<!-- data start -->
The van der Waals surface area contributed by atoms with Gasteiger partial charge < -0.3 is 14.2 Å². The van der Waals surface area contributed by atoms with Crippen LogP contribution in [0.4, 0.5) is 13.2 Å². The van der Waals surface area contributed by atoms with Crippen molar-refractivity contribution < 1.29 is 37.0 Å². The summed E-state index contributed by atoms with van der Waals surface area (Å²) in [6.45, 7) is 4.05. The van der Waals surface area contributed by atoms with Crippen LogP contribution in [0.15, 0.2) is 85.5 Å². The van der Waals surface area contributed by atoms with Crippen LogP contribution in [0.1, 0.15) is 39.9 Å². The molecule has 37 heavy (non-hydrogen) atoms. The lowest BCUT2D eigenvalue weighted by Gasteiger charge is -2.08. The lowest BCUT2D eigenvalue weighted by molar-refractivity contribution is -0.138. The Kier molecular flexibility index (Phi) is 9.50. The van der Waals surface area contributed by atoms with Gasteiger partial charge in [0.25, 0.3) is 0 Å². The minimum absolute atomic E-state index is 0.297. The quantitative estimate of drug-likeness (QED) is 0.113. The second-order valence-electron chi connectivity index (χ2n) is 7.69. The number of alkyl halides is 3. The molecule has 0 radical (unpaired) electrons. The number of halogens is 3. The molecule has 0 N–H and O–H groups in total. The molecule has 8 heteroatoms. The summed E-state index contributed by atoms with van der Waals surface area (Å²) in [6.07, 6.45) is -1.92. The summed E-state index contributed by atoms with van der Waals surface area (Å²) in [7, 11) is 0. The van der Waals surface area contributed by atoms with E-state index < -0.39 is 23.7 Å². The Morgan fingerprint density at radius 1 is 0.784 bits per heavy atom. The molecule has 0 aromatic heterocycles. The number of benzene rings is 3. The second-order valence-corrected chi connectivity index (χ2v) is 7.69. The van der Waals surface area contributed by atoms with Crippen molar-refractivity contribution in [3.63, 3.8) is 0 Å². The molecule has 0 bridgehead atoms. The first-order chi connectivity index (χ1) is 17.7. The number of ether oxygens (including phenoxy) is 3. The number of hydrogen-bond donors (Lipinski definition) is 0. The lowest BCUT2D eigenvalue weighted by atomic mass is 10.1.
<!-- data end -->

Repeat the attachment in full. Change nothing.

The van der Waals surface area contributed by atoms with Gasteiger partial charge < -0.3 is 14.2 Å². The van der Waals surface area contributed by atoms with Crippen LogP contribution in [0.4, 0.5) is 13.2 Å². The van der Waals surface area contributed by atoms with Crippen molar-refractivity contribution < 1.29 is 37.0 Å². The summed E-state index contributed by atoms with van der Waals surface area (Å²) in [6.45, 7) is 4.05. The van der Waals surface area contributed by atoms with Crippen LogP contribution in [0.15, 0.2) is 85.5 Å². The van der Waals surface area contributed by atoms with Crippen LogP contribution in [0.1, 0.15) is 39.9 Å². The molecule has 37 heavy (non-hydrogen) atoms. The lowest BCUT2D eigenvalue weighted by Gasteiger charge is -2.08. The lowest BCUT2D eigenvalue weighted by molar-refractivity contribution is -0.138. The Kier molecular flexibility index (Phi) is 9.50. The van der Waals surface area contributed by atoms with Gasteiger partial charge in [0.25, 0.3) is 0 Å². The minimum absolute atomic E-state index is 0.297. The quantitative estimate of drug-likeness (QED) is 0.113. The second-order valence-electron chi connectivity index (χ2n) is 7.69. The number of alkyl halides is 3. The molecule has 0 radical (unpaired) electrons. The number of halogens is 3. The molecule has 0 N–H and O–H groups in total. The molecule has 8 heteroatoms. The summed E-state index contributed by atoms with van der Waals surface area (Å²) in [6.07, 6.45) is -1.92. The summed E-state index contributed by atoms with van der Waals surface area (Å²) in [7, 11) is 0. The van der Waals surface area contributed by atoms with E-state index < -0.39 is 23.7 Å². The Morgan fingerprint density at radius 1 is 0.784 bits per heavy atom. The molecule has 0 aromatic heterocycles. The number of benzene rings is 3. The second-order valence-corrected chi connectivity index (χ2v) is 7.69. The van der Waals surface area contributed by atoms with Crippen molar-refractivity contribution in [3.63, 3.8) is 0 Å². The molecule has 0 bridgehead atoms. The first-order chi connectivity index (χ1) is 17.7. The number of ether oxygens (including phenoxy) is 3. The number of hydrogen-bond donors (Lipinski definition) is 0. The lowest BCUT2D eigenvalue weighted by atomic mass is 10.1.